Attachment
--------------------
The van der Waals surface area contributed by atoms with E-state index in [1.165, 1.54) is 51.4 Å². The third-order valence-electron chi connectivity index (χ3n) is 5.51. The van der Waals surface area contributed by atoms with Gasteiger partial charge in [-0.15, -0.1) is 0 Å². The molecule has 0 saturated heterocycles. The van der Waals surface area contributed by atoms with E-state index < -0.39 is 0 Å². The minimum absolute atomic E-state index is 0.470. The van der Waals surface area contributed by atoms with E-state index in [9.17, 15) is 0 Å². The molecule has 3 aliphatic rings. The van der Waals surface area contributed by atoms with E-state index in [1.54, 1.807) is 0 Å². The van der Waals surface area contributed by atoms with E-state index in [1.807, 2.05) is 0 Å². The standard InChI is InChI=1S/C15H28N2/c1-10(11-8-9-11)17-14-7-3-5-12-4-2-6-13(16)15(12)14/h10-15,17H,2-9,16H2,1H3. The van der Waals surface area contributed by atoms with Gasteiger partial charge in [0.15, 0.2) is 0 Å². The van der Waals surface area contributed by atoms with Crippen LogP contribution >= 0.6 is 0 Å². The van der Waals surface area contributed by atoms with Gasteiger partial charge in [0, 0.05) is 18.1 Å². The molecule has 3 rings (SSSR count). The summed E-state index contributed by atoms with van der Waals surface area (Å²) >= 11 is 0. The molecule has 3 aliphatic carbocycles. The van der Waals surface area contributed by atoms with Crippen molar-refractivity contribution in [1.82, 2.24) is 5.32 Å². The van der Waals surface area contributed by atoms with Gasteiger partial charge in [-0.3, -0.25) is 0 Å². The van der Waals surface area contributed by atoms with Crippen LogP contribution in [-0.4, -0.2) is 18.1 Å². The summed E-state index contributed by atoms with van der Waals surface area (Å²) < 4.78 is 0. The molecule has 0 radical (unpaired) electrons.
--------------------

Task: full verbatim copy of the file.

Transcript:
The van der Waals surface area contributed by atoms with E-state index in [1.165, 1.54) is 51.4 Å². The third-order valence-electron chi connectivity index (χ3n) is 5.51. The van der Waals surface area contributed by atoms with Gasteiger partial charge in [-0.15, -0.1) is 0 Å². The molecule has 0 saturated heterocycles. The van der Waals surface area contributed by atoms with E-state index < -0.39 is 0 Å². The minimum absolute atomic E-state index is 0.470. The van der Waals surface area contributed by atoms with E-state index in [9.17, 15) is 0 Å². The molecule has 3 aliphatic rings. The van der Waals surface area contributed by atoms with E-state index in [1.54, 1.807) is 0 Å². The van der Waals surface area contributed by atoms with E-state index in [1.807, 2.05) is 0 Å². The standard InChI is InChI=1S/C15H28N2/c1-10(11-8-9-11)17-14-7-3-5-12-4-2-6-13(16)15(12)14/h10-15,17H,2-9,16H2,1H3. The van der Waals surface area contributed by atoms with Gasteiger partial charge in [0.15, 0.2) is 0 Å². The van der Waals surface area contributed by atoms with Crippen LogP contribution >= 0.6 is 0 Å². The van der Waals surface area contributed by atoms with Gasteiger partial charge in [0, 0.05) is 18.1 Å². The molecule has 3 rings (SSSR count). The summed E-state index contributed by atoms with van der Waals surface area (Å²) >= 11 is 0. The molecule has 3 aliphatic carbocycles. The van der Waals surface area contributed by atoms with Crippen molar-refractivity contribution in [1.82, 2.24) is 5.32 Å². The van der Waals surface area contributed by atoms with Gasteiger partial charge in [-0.3, -0.25) is 0 Å². The van der Waals surface area contributed by atoms with Crippen LogP contribution in [-0.4, -0.2) is 18.1 Å². The summed E-state index contributed by atoms with van der Waals surface area (Å²) < 4.78 is 0. The molecule has 0 radical (unpaired) electrons.